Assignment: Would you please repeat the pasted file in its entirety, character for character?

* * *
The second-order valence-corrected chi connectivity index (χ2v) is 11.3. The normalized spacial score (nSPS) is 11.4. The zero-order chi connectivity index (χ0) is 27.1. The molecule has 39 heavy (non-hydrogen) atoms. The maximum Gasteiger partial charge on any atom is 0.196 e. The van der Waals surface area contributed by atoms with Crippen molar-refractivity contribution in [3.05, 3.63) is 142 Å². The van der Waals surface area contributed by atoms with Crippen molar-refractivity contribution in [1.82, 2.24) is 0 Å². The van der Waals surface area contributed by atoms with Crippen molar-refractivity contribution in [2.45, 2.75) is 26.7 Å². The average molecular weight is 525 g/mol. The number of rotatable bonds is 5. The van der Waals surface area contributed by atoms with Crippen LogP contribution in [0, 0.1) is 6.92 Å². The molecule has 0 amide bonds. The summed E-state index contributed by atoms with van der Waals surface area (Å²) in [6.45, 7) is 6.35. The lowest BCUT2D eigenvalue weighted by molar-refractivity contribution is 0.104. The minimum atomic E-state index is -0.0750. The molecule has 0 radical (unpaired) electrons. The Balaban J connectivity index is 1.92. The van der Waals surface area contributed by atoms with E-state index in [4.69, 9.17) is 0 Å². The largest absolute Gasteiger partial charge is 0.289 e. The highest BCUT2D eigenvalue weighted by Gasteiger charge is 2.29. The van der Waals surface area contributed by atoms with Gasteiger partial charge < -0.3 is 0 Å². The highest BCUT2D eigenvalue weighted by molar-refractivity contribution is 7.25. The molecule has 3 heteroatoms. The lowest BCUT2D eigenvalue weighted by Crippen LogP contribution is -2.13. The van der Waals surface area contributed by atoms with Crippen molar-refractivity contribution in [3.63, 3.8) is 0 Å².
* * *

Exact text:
The second-order valence-corrected chi connectivity index (χ2v) is 11.3. The normalized spacial score (nSPS) is 11.4. The zero-order chi connectivity index (χ0) is 27.1. The molecule has 39 heavy (non-hydrogen) atoms. The maximum Gasteiger partial charge on any atom is 0.196 e. The van der Waals surface area contributed by atoms with Crippen molar-refractivity contribution in [3.05, 3.63) is 142 Å². The van der Waals surface area contributed by atoms with Crippen molar-refractivity contribution in [1.82, 2.24) is 0 Å². The van der Waals surface area contributed by atoms with Crippen molar-refractivity contribution in [2.45, 2.75) is 26.7 Å². The average molecular weight is 525 g/mol. The number of rotatable bonds is 5. The van der Waals surface area contributed by atoms with Crippen LogP contribution in [0, 0.1) is 6.92 Å². The molecule has 0 amide bonds. The summed E-state index contributed by atoms with van der Waals surface area (Å²) in [6.45, 7) is 6.35. The lowest BCUT2D eigenvalue weighted by molar-refractivity contribution is 0.104. The minimum atomic E-state index is -0.0750. The molecule has 0 radical (unpaired) electrons. The Balaban J connectivity index is 1.92. The van der Waals surface area contributed by atoms with E-state index in [4.69, 9.17) is 0 Å². The largest absolute Gasteiger partial charge is 0.289 e. The highest BCUT2D eigenvalue weighted by Gasteiger charge is 2.29. The van der Waals surface area contributed by atoms with Gasteiger partial charge < -0.3 is 0 Å². The highest BCUT2D eigenvalue weighted by molar-refractivity contribution is 7.25. The molecule has 3 heteroatoms. The lowest BCUT2D eigenvalue weighted by Crippen LogP contribution is -2.13. The van der Waals surface area contributed by atoms with Crippen molar-refractivity contribution in [3.63, 3.8) is 0 Å².